When you default on federal student loans — meaning you didn’t make your scheduled payments for 270 days or more — the government can seize your refund through a treasury offset. It can withhold your refund and apply the money to your outstanding loan balance instead.

This doesn’t apply to private student loans.

FAQs about student loans and taxes

Below are answers to common questions about the connection between student loans and taxes.

Are student loans tax deductible?

The entire amount of your student loans isn’t tax-deductible. However, if you meet certain income guidelines, you may be able to deduct up to $2,500 in interest thanks to the student loan interest deduction.

Are private student loans eligible for the student loan interest tax deduction?

Yes, private student loans and federal student loans are both eligible for the student loan interest tax deduction.

Are scholarships and grants taxable?

In general, scholarships and grants are tax-free if they’re used to cover tuition. If you receive scholarships or grants that cover other education-related expenses, such as textbooks or room and board, the amount of the award may be taxable as income.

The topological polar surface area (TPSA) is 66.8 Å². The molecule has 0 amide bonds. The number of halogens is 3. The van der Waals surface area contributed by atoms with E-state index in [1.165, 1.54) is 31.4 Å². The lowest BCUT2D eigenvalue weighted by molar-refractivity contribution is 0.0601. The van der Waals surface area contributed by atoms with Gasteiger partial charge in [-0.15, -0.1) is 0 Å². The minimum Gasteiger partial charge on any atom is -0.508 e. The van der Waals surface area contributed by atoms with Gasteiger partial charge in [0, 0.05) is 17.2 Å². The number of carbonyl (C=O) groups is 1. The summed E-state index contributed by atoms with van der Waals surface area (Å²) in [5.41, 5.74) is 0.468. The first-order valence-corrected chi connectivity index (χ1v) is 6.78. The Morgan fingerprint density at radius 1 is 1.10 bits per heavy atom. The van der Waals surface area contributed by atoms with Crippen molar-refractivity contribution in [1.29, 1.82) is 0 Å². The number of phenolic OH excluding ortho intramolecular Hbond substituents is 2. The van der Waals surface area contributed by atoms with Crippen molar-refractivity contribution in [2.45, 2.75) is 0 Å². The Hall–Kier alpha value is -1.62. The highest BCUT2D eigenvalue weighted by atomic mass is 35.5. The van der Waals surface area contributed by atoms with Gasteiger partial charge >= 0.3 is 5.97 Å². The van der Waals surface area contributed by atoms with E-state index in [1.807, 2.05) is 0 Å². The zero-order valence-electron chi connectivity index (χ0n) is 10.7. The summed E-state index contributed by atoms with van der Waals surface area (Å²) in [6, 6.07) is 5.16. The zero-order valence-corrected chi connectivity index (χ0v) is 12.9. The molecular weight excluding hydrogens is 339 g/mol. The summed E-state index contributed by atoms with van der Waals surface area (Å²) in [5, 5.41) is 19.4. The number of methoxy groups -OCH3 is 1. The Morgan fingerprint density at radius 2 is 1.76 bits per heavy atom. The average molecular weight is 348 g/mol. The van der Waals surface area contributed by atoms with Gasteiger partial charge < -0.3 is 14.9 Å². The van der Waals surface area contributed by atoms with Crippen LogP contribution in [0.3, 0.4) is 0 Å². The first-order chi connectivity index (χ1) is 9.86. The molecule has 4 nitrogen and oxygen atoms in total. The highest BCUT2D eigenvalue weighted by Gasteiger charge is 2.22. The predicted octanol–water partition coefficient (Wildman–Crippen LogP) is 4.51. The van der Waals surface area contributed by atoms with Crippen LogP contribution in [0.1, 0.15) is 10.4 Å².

Can lenders take my tax refund?

The only lender who can take your tax refund is the federal government if you have defaulted on your federal student loans. If that happens, the loan servicer can take several measures, including treasury offset and seizing your refund and wage garnishment.

Planning ahead for tax season

As the year comes to a close, it’s a good idea to start thinking ahead and planning for tax season. If you have outstanding student loans, learning about the available tax deduction and other tax benefits can help you save money.

Need help preparing for tax season? Consider hiring a tax professional to help you get on track. You can use the IRS’ directory of credentialed tax preparer to find a reputable professional near you.

Learn More: Still looking to potentially save on your student loans? Learn how student loan refinancing could potentially save you money every month.